ING, the Dutch finance and insurance giant, released a report on the effect social media is having on mainstream media. The memorably orange ING knows media–it introduced itself in the US in the1990s with one of the most effective corporate brand awareness campaigns in history. Yet despite being a savvy media user itself, ING might at first seem an unlikely investigator of this trend–wouldn’t a media company be more likely? Or Pew Research or some like-minded think tank? But ING’s interest here further proves what’s become a new reality: every organization today is a media company–and their ability to use the multiple communications tools at their disposal is vital to success.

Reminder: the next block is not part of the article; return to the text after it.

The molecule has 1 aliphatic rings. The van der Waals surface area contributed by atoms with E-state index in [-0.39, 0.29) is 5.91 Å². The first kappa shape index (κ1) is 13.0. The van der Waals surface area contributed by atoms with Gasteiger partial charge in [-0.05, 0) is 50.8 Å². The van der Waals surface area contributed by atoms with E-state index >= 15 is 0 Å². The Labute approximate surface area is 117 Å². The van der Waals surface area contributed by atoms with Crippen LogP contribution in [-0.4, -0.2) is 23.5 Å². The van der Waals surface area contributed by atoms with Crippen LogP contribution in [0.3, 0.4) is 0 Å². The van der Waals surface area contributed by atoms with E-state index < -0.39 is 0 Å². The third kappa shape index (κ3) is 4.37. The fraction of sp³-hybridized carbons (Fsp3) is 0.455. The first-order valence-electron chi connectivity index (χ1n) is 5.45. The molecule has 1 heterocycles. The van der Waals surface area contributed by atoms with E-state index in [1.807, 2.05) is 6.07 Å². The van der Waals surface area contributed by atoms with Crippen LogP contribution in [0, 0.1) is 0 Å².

ING’s a smart company that knows it’s suddenly in some new businesses, like media. (It just announced a new Chief Innovation Officer, Brunon Bartkiewicz, who built the company’s exemplary direct business.) ING’s corporate DNA says it’s determined to empower “sustainable progress…driven by people with imagination.” Where do you find those people, and engage them? Social media is driven entirely by people with imagination. (Sometimes wild and fanciful imaginations, which nevertheless are the source–according to the report–for 50% of journalists’ information.) Understanding the new landscape and how it functions is critical to a company like ING. The study itself collates lots of unsurprising but cumulatively intriguing results. The speed of social is dooming the fact check, alas, even in mainstream environs. (See the New York Times‘ David Carr’s whopper of a correction at bottom here.) The difference between PR and news is harder to distinguish. Journalists also now have the job of promoting their own stories. 78% of journalists use social media daily. 85% of PR professionals do, too. (What are the other 15% doing, one wonders?) Here’s one more reason to admire ING’s thinking: plenty of companies have done internal studies trying to find the recipe for social media secret sauce; they keep these documents to themselves hoping to find gold there. ING knows that if you have information in 2014, you set it free. If it comes back to you, as the old saying goes, it’s yours. Along with lots of new customers.